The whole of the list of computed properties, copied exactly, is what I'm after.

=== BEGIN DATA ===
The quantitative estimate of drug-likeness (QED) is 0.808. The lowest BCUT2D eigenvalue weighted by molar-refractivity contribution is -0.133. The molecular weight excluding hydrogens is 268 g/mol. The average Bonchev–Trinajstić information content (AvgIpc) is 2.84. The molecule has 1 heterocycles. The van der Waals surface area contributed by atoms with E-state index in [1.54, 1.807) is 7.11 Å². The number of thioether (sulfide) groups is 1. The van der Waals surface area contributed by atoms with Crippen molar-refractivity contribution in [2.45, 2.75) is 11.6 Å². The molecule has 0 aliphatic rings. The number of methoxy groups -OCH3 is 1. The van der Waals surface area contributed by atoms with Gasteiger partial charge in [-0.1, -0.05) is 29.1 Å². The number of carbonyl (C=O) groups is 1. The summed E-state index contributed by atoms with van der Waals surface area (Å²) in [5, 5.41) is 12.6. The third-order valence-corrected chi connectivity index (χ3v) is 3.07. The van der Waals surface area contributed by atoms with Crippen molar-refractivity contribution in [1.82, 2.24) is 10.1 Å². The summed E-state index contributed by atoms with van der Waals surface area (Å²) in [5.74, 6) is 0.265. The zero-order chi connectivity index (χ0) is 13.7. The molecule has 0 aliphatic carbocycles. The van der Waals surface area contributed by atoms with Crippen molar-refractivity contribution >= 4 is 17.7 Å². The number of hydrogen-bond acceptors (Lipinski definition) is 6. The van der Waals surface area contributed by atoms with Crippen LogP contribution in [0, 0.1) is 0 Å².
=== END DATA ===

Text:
The quantitative estimate of drug-likeness (QED) is 0.808. The lowest BCUT2D eigenvalue weighted by molar-refractivity contribution is -0.133. The molecular weight excluding hydrogens is 268 g/mol. The average Bonchev–Trinajstić information content (AvgIpc) is 2.84. The molecule has 1 heterocycles. The van der Waals surface area contributed by atoms with E-state index in [1.54, 1.807) is 7.11 Å². The number of thioether (sulfide) groups is 1. The van der Waals surface area contributed by atoms with Crippen molar-refractivity contribution in [2.45, 2.75) is 11.6 Å². The molecule has 0 aliphatic rings. The number of methoxy groups -OCH3 is 1. The van der Waals surface area contributed by atoms with Gasteiger partial charge in [-0.1, -0.05) is 29.1 Å². The number of carbonyl (C=O) groups is 1. The summed E-state index contributed by atoms with van der Waals surface area (Å²) in [5, 5.41) is 12.6. The third-order valence-corrected chi connectivity index (χ3v) is 3.07. The van der Waals surface area contributed by atoms with Crippen molar-refractivity contribution in [1.82, 2.24) is 10.1 Å². The summed E-state index contributed by atoms with van der Waals surface area (Å²) in [5.74, 6) is 0.265. The zero-order chi connectivity index (χ0) is 13.7. The molecule has 0 aliphatic carbocycles. The van der Waals surface area contributed by atoms with Crippen molar-refractivity contribution >= 4 is 17.7 Å². The number of hydrogen-bond acceptors (Lipinski definition) is 6. The van der Waals surface area contributed by atoms with Crippen LogP contribution in [0, 0.1) is 0 Å².